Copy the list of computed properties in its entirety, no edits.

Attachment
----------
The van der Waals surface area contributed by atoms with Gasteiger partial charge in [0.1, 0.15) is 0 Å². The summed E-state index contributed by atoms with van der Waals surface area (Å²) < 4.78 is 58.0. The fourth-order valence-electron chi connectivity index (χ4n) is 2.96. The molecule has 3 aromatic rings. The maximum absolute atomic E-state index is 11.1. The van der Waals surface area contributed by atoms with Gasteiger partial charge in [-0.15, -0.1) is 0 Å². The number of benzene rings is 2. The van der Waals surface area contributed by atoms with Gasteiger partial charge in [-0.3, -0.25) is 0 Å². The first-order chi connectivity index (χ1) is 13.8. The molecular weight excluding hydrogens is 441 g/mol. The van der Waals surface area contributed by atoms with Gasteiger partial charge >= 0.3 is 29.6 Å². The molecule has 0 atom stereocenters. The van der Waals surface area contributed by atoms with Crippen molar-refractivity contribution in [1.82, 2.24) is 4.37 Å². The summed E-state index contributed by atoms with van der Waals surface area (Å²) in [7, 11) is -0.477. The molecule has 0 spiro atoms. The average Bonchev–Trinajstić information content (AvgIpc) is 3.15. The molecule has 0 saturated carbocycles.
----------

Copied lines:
The van der Waals surface area contributed by atoms with Gasteiger partial charge in [0.1, 0.15) is 0 Å². The summed E-state index contributed by atoms with van der Waals surface area (Å²) < 4.78 is 58.0. The fourth-order valence-electron chi connectivity index (χ4n) is 2.96. The molecule has 3 aromatic rings. The maximum absolute atomic E-state index is 11.1. The van der Waals surface area contributed by atoms with Gasteiger partial charge in [-0.15, -0.1) is 0 Å². The number of benzene rings is 2. The van der Waals surface area contributed by atoms with Gasteiger partial charge in [-0.3, -0.25) is 0 Å². The first-order chi connectivity index (χ1) is 13.8. The molecular weight excluding hydrogens is 441 g/mol. The van der Waals surface area contributed by atoms with Gasteiger partial charge >= 0.3 is 29.6 Å². The molecule has 0 atom stereocenters. The van der Waals surface area contributed by atoms with Crippen molar-refractivity contribution in [1.82, 2.24) is 4.37 Å². The summed E-state index contributed by atoms with van der Waals surface area (Å²) in [7, 11) is -0.477. The molecule has 0 spiro atoms. The average Bonchev–Trinajstić information content (AvgIpc) is 3.15. The molecule has 0 saturated carbocycles.